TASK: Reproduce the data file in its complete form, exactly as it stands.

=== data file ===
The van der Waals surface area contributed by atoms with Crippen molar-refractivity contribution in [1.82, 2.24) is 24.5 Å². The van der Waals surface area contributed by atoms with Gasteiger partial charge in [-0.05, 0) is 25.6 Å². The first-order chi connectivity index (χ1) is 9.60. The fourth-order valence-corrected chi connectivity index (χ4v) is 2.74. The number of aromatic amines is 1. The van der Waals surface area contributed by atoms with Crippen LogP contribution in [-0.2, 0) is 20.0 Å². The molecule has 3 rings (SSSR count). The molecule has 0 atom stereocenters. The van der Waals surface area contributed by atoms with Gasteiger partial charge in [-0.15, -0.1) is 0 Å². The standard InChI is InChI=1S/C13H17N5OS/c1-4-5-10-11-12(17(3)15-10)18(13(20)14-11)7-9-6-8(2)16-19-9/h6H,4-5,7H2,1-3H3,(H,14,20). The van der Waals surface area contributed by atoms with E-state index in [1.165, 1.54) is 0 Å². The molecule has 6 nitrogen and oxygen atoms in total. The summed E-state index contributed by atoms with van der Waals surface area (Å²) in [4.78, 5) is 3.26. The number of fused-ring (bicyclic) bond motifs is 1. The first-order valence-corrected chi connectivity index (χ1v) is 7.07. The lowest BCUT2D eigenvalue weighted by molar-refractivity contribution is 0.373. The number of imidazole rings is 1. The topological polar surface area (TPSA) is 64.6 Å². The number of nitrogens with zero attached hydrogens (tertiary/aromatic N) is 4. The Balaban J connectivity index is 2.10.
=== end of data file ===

The van der Waals surface area contributed by atoms with Crippen molar-refractivity contribution in [1.82, 2.24) is 24.5 Å². The van der Waals surface area contributed by atoms with Gasteiger partial charge in [-0.05, 0) is 25.6 Å². The first-order chi connectivity index (χ1) is 9.60. The fourth-order valence-corrected chi connectivity index (χ4v) is 2.74. The number of aromatic amines is 1. The van der Waals surface area contributed by atoms with Crippen LogP contribution in [-0.2, 0) is 20.0 Å². The molecule has 3 rings (SSSR count). The molecule has 0 atom stereocenters. The van der Waals surface area contributed by atoms with Gasteiger partial charge in [-0.15, -0.1) is 0 Å². The standard InChI is InChI=1S/C13H17N5OS/c1-4-5-10-11-12(17(3)15-10)18(13(20)14-11)7-9-6-8(2)16-19-9/h6H,4-5,7H2,1-3H3,(H,14,20). The van der Waals surface area contributed by atoms with E-state index in [1.165, 1.54) is 0 Å². The molecule has 6 nitrogen and oxygen atoms in total. The summed E-state index contributed by atoms with van der Waals surface area (Å²) in [4.78, 5) is 3.26. The number of fused-ring (bicyclic) bond motifs is 1. The first-order valence-corrected chi connectivity index (χ1v) is 7.07. The lowest BCUT2D eigenvalue weighted by molar-refractivity contribution is 0.373. The number of imidazole rings is 1. The topological polar surface area (TPSA) is 64.6 Å². The number of nitrogens with zero attached hydrogens (tertiary/aromatic N) is 4. The Balaban J connectivity index is 2.10.